Skip to main content
Beedie School of Business
SFU Co-op Student

empty
People in a library conference
For best results, try to get a full night’s rest even if it means cutting into studying time.

Achieving academic success, gaining work experience, building social connections, and maintaining a healthy lifestyle are just a few of the priorities competing for a student’s time and energy. In our endlessly busy lives, wouldn’t it be nice to maximize outcomes given the limited resources we have? The article below describe 5 study tips that can optimize the learning process and save time. 

1. Do Readings On-The-Go

It can be hard to keep up with readings when assignments, projects, and presentations are demanding your immediate attention. For those who commute to school, the time spent on the bus or Skytrain can be used to catch up on readings. Textbooks that come in electronic format can be read on phones or tablets. If no electronic formats are available, a solution is to take pictures of the section of the book that you plan on reading that day before leaving the house, or just bring along hardcopies of the reading material. For those who find it nauseating to read on the bus, try converting the text to audio files.  Audiobooks come in handy since they can be consumed while performing daily tasks such as exercising or doing chores.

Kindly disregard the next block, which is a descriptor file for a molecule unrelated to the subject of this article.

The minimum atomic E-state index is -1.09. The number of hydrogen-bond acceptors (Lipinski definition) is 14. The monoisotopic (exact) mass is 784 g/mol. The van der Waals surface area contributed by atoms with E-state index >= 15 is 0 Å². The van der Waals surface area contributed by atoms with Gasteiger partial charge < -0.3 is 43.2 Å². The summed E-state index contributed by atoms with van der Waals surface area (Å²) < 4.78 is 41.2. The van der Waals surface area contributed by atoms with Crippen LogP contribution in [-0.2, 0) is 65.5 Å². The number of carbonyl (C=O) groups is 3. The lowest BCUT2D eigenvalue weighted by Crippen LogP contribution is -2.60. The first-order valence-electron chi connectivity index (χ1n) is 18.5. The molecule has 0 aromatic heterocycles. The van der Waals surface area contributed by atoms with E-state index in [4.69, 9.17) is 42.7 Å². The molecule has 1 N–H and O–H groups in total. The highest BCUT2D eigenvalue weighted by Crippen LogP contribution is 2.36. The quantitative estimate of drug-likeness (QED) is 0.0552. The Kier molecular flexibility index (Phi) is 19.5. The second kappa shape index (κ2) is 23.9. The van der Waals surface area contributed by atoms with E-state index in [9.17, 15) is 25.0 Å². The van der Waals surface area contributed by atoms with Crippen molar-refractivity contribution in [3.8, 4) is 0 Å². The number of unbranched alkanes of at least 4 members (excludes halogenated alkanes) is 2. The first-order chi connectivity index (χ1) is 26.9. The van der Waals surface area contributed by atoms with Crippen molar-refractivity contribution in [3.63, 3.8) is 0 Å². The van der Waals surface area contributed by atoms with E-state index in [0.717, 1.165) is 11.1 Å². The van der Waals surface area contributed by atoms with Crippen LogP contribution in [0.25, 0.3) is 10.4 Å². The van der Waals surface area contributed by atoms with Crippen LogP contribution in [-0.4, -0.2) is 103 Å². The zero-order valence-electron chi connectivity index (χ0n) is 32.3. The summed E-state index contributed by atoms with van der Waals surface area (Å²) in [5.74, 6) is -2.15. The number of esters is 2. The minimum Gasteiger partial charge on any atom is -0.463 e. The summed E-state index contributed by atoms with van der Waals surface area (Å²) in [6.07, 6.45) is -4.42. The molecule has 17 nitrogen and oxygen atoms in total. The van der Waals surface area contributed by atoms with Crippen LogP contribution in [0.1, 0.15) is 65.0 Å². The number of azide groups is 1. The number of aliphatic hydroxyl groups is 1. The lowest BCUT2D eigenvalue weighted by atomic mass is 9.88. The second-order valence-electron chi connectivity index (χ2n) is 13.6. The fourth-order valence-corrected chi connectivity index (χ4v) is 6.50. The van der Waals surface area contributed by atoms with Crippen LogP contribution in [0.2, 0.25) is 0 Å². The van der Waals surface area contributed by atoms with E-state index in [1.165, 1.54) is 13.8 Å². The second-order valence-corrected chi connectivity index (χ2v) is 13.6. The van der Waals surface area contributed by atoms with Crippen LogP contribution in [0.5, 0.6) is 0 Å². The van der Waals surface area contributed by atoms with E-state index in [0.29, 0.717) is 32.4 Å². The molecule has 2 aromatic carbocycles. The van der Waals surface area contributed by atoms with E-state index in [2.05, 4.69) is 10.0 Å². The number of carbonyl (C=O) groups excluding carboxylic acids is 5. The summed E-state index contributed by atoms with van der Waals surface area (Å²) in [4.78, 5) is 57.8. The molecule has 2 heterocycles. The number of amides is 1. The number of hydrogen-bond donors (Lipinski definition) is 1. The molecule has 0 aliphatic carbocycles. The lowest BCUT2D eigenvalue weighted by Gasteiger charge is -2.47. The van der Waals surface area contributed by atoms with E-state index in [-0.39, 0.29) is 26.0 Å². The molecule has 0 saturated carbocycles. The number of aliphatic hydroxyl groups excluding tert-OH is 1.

2. Teach the Material to Others

Teaching is an effective way to solidify what you've learned through study. More precisely, explaining what you just learned to others can be an effective review process that helps identify gaps in your own knowledge. Therefore, try teaching a newly learned topic to a friend or family member, perhaps using the lecture slides provided by the professor. It will be beneficial if your audience has little prior knowledge of the subject. That way, they can point out the areas where you are unclear and allow you to recognize where your own understanding may be fuzzy. When attempting to convey concepts to others, you may also surprise yourself by coming up with good analogies, acronyms, or other memory shortcuts that you can use for yourself. This method will also benefit the person you are teaching, as they will be able to learn something new!

3. Level Out the Studying Time